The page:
Let's say you're packing your bags for a camping trip with friends, and once you're finished you take a quick look at your packing list, in American English one might say:

Sleeping bag? Check.

Sunscreen? Check.

Hand sanitizer? Check.

and the list goes on...

Basically, it's something you say when something on a list has been dealt with.

Is there a German equivalent?

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    I have sometimes heared Germans using the English word "Check" in this situation (while the sentence or words before the word "Check" were German). Commented Dec 16, 2021 at 10:11
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    It might be worth noting that the English here might be interpreted differently by British and American speakers, and this might affect the German translation. In British English "Check." as written here is likely to be taken as an instruction to determine whether or not something has been done, not as an assertion that it has been done. The BrE word for the latter usage would be "Tick.". Commented Dec 17, 2021 at 12:08

5 Answers 5


There is not one as common word as 'check' in English. What you use depends on context and situation. It could be (probably among others)

  • Ok
  • Ja(woll)
  • Hier
  • Hab(e)
  • Ist da
  • Passt
  • Stimmt
  • Vorhanden
  • Abgehakt
  • Or indeed the very same: check
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    No German ever uses "Jawohl" in a non-sarcastic way outside the military. Commented Dec 16, 2021 at 10:58
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    I can vouch for it being used also outside military without any sarcasm, even when not often Commented Dec 16, 2021 at 11:05
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    "no German ever" is screaming for refutation. a softer formulation would be more effective.
    – choXer
    Commented Dec 16, 2021 at 11:42
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    @choXer "No True Scots...German." yourlogicalfallacyis.com/no-true-scotsman Commented Dec 16, 2021 at 12:36
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    @Mindwin Maybe you should pick a link for yourself. I have in no way doubted the basic criticism.
    – choXer
    Commented Dec 16, 2021 at 15:17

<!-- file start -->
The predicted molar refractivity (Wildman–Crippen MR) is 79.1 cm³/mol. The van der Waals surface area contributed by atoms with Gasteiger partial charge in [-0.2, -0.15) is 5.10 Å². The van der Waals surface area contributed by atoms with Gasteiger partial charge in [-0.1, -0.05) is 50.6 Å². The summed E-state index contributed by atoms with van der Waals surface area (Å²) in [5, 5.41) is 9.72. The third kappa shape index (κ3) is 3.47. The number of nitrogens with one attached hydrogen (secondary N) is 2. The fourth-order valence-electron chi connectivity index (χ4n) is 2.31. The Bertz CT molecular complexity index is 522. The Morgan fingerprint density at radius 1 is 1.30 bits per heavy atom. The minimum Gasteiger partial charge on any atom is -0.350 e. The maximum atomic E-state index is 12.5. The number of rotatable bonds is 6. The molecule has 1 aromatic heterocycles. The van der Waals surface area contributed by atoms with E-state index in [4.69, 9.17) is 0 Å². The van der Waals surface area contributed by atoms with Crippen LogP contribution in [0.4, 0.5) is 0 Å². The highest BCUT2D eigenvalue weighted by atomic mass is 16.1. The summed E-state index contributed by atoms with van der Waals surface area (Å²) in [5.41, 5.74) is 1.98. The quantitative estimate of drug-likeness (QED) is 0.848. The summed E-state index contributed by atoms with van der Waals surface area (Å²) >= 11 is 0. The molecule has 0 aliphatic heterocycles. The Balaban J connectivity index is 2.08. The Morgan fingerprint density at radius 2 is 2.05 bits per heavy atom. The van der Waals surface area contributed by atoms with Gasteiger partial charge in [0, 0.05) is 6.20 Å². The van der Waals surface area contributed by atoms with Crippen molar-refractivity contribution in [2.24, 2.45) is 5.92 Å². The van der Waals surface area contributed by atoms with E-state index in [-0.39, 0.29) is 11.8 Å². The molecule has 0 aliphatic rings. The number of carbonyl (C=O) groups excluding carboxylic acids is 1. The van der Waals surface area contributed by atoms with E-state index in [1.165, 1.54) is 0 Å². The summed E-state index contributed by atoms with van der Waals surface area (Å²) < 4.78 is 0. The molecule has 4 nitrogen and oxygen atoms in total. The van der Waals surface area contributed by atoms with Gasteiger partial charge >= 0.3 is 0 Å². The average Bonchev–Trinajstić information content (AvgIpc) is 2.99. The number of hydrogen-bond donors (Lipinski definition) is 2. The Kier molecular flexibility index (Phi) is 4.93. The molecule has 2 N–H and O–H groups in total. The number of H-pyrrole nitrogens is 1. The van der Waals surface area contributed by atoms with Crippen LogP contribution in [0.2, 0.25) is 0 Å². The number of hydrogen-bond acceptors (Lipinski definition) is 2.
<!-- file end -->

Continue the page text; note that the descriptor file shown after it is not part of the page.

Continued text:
The first one that comes to my mind would be erledigt

Duden reference

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    I am German and I can confirm this. The best German word would be "erledigt" indeed. Commented Dec 17, 2021 at 1:48
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    I am German too and I can also confirm: "erledigt" is the best words. It's more usable for activities though, like "clean my room: done" -> "mein Zimmer saubermachen: erledigt"
    – jobrfr
    Commented Dec 17, 2021 at 9:24

Common expressions for this are angekreuzt und abgehakt.

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    These are the right terms to describe the checked state of an item on a list ("Was ist auf seiner Liste denn noch offen? Eigentlich nur Proviant. Reisepass und Impfnachweis sind angekreuzt."), but as a response to going through a checklist as in "Gehen wir noch mal die Liste durch. Reisepass? Angekreuzt. Impfnachweis? Angekreuzt", which is what the OP is asking for? That strikes me as highly unlikely.
    – Schmuddi
    Commented Dec 16, 2021 at 11:59

To me, the most natural spoken version is to switch between various variations of “ja”.

Schlafsack? Japp.
Sonnencreme? Ok.
Handsprit? Yip.
Zahnbürste? MmHmm.

The word “ja” itself for some reason doesn't work as well, when I hear that I'd rather expect some “not applicable” explanation like

Zelt? – Ja... also, wir hatten eigentlich vor die Wanderhütte zu benutzen. Sprich, Zelt brauchen wir garnicht.

In writing, one would of course just use the symbol just like in English.

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    Agreed. I guess a lot depends on the pronounciation and intonation of the 'Ja'. I'd hardly ever choose a 'Jaaa', but with a very short 'a' - or one of the versions you mention here as an affirmative. With a long vowel it arguably is often used to express scepticism in regard to the item being mentioned. Commented Dec 17, 2021 at 13:58
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    Definitely. There's a lot of sublety. “jjhA” with a short but accented “A” works fine here, “jjaaa...” would indicate you're not really sure, “ja-ha” expresses exasperation (“of course I packed this”), “jjJAAaa” says “oh, that's a good idea, I hadn't though of that”, etc. etc.. Commented Dec 17, 2021 at 14:06
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    Jepp. Jo. Jenau esu.
    – mirabilos
    Commented Dec 17, 2021 at 17:26

I fully agree with planetmaker's answer. I just want to add, that there are also regional differences. I live in Austria, and the most common version here is


All other predicates mentioned by planetmaker are also in use in Austria.

But there is an interesting issue with the German words for the noun check (or checkmark):

The check-symbol (the sign ✓) is called »Hakerl« in Austria (and also in Bavaria as I believe) but »Häkchen« in non-Bavarian Germany.